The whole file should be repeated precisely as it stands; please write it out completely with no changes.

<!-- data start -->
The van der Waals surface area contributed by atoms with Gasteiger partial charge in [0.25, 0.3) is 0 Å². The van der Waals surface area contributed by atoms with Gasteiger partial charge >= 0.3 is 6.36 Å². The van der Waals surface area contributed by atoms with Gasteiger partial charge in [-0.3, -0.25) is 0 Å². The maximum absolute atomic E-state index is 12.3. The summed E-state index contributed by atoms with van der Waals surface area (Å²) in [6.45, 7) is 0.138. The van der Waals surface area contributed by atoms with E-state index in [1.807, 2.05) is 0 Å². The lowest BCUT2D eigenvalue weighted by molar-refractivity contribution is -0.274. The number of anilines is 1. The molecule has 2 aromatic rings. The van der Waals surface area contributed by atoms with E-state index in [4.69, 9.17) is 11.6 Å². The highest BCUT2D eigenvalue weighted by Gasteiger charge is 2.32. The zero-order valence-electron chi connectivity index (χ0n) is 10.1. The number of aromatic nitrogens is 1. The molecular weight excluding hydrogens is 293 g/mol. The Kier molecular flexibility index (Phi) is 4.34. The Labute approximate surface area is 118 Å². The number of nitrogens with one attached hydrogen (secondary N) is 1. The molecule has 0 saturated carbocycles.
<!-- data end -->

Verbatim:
The van der Waals surface area contributed by atoms with Gasteiger partial charge in [0.25, 0.3) is 0 Å². The van der Waals surface area contributed by atoms with Gasteiger partial charge >= 0.3 is 6.36 Å². The van der Waals surface area contributed by atoms with Gasteiger partial charge in [-0.3, -0.25) is 0 Å². The maximum absolute atomic E-state index is 12.3. The summed E-state index contributed by atoms with van der Waals surface area (Å²) in [6.45, 7) is 0.138. The van der Waals surface area contributed by atoms with E-state index in [1.807, 2.05) is 0 Å². The lowest BCUT2D eigenvalue weighted by molar-refractivity contribution is -0.274. The number of anilines is 1. The molecule has 2 aromatic rings. The van der Waals surface area contributed by atoms with E-state index in [4.69, 9.17) is 11.6 Å². The highest BCUT2D eigenvalue weighted by Gasteiger charge is 2.32. The zero-order valence-electron chi connectivity index (χ0n) is 10.1. The number of aromatic nitrogens is 1. The molecular weight excluding hydrogens is 293 g/mol. The Kier molecular flexibility index (Phi) is 4.34. The Labute approximate surface area is 118 Å². The number of nitrogens with one attached hydrogen (secondary N) is 1. The molecule has 0 saturated carbocycles.